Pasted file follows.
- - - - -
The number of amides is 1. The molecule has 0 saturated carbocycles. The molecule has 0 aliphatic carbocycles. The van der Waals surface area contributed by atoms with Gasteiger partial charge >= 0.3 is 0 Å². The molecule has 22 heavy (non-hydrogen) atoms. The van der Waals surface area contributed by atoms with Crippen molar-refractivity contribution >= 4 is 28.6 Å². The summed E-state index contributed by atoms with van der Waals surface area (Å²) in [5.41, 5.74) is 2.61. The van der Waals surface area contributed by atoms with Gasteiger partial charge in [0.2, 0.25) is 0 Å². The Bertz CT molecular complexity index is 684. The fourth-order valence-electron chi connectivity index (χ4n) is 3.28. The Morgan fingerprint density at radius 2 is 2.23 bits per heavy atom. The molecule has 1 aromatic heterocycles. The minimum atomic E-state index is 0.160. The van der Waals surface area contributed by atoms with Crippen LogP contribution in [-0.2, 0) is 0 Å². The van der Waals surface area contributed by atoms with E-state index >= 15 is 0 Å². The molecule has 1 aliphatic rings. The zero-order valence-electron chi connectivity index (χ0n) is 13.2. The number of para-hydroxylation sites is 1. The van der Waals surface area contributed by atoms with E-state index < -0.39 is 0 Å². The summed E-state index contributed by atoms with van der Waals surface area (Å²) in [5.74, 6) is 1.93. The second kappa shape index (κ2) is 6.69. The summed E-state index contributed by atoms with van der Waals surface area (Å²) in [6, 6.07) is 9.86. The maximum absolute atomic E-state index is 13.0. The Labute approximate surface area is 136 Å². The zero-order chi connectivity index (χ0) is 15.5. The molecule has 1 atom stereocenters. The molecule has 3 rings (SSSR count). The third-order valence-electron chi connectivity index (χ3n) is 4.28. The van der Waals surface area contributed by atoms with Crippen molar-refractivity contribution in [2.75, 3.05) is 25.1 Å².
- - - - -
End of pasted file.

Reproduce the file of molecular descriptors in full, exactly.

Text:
The number of amides is 1. The molecule has 0 saturated carbocycles. The molecule has 0 aliphatic carbocycles. The van der Waals surface area contributed by atoms with Gasteiger partial charge >= 0.3 is 0 Å². The molecule has 22 heavy (non-hydrogen) atoms. The van der Waals surface area contributed by atoms with Crippen molar-refractivity contribution >= 4 is 28.6 Å². The summed E-state index contributed by atoms with van der Waals surface area (Å²) in [5.41, 5.74) is 2.61. The van der Waals surface area contributed by atoms with Gasteiger partial charge in [0.2, 0.25) is 0 Å². The Bertz CT molecular complexity index is 684. The fourth-order valence-electron chi connectivity index (χ4n) is 3.28. The Morgan fingerprint density at radius 2 is 2.23 bits per heavy atom. The molecule has 1 aromatic heterocycles. The minimum atomic E-state index is 0.160. The van der Waals surface area contributed by atoms with Crippen LogP contribution in [-0.2, 0) is 0 Å². The van der Waals surface area contributed by atoms with E-state index >= 15 is 0 Å². The molecule has 1 aliphatic rings. The zero-order valence-electron chi connectivity index (χ0n) is 13.2. The number of para-hydroxylation sites is 1. The van der Waals surface area contributed by atoms with E-state index < -0.39 is 0 Å². The summed E-state index contributed by atoms with van der Waals surface area (Å²) in [5.74, 6) is 1.93. The second kappa shape index (κ2) is 6.69. The summed E-state index contributed by atoms with van der Waals surface area (Å²) in [6, 6.07) is 9.86. The maximum absolute atomic E-state index is 13.0. The Labute approximate surface area is 136 Å². The zero-order chi connectivity index (χ0) is 15.5. The molecule has 1 atom stereocenters. The molecule has 3 rings (SSSR count). The third-order valence-electron chi connectivity index (χ3n) is 4.28. The van der Waals surface area contributed by atoms with Crippen molar-refractivity contribution in [2.75, 3.05) is 25.1 Å².